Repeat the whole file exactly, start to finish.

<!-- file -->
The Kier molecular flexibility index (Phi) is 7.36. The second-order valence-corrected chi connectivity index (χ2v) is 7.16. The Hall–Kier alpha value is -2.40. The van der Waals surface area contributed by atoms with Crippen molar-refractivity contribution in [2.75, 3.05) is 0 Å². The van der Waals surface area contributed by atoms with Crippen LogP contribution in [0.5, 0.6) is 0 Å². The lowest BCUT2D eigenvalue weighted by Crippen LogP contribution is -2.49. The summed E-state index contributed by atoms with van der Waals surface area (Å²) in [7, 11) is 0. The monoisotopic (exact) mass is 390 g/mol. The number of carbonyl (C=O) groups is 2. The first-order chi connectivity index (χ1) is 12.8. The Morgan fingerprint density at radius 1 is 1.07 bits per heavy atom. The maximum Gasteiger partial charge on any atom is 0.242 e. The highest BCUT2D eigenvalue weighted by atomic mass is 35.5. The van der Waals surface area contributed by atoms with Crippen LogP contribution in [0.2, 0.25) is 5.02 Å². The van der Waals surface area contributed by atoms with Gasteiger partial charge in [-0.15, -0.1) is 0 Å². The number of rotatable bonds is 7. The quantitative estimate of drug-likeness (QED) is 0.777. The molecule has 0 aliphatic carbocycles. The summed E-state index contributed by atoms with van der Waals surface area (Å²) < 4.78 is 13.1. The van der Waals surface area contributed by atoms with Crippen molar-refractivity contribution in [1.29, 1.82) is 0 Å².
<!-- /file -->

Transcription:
The Kier molecular flexibility index (Phi) is 7.36. The second-order valence-corrected chi connectivity index (χ2v) is 7.16. The Hall–Kier alpha value is -2.40. The van der Waals surface area contributed by atoms with Crippen molar-refractivity contribution in [2.75, 3.05) is 0 Å². The van der Waals surface area contributed by atoms with Crippen LogP contribution in [0.5, 0.6) is 0 Å². The lowest BCUT2D eigenvalue weighted by Crippen LogP contribution is -2.49. The summed E-state index contributed by atoms with van der Waals surface area (Å²) in [7, 11) is 0. The monoisotopic (exact) mass is 390 g/mol. The number of carbonyl (C=O) groups is 2. The first-order chi connectivity index (χ1) is 12.8. The Morgan fingerprint density at radius 1 is 1.07 bits per heavy atom. The maximum Gasteiger partial charge on any atom is 0.242 e. The highest BCUT2D eigenvalue weighted by atomic mass is 35.5. The van der Waals surface area contributed by atoms with Crippen LogP contribution in [0.2, 0.25) is 5.02 Å². The van der Waals surface area contributed by atoms with Gasteiger partial charge in [-0.15, -0.1) is 0 Å². The number of rotatable bonds is 7. The quantitative estimate of drug-likeness (QED) is 0.777. The molecule has 0 aliphatic carbocycles. The summed E-state index contributed by atoms with van der Waals surface area (Å²) < 4.78 is 13.1. The van der Waals surface area contributed by atoms with Crippen molar-refractivity contribution in [1.29, 1.82) is 0 Å².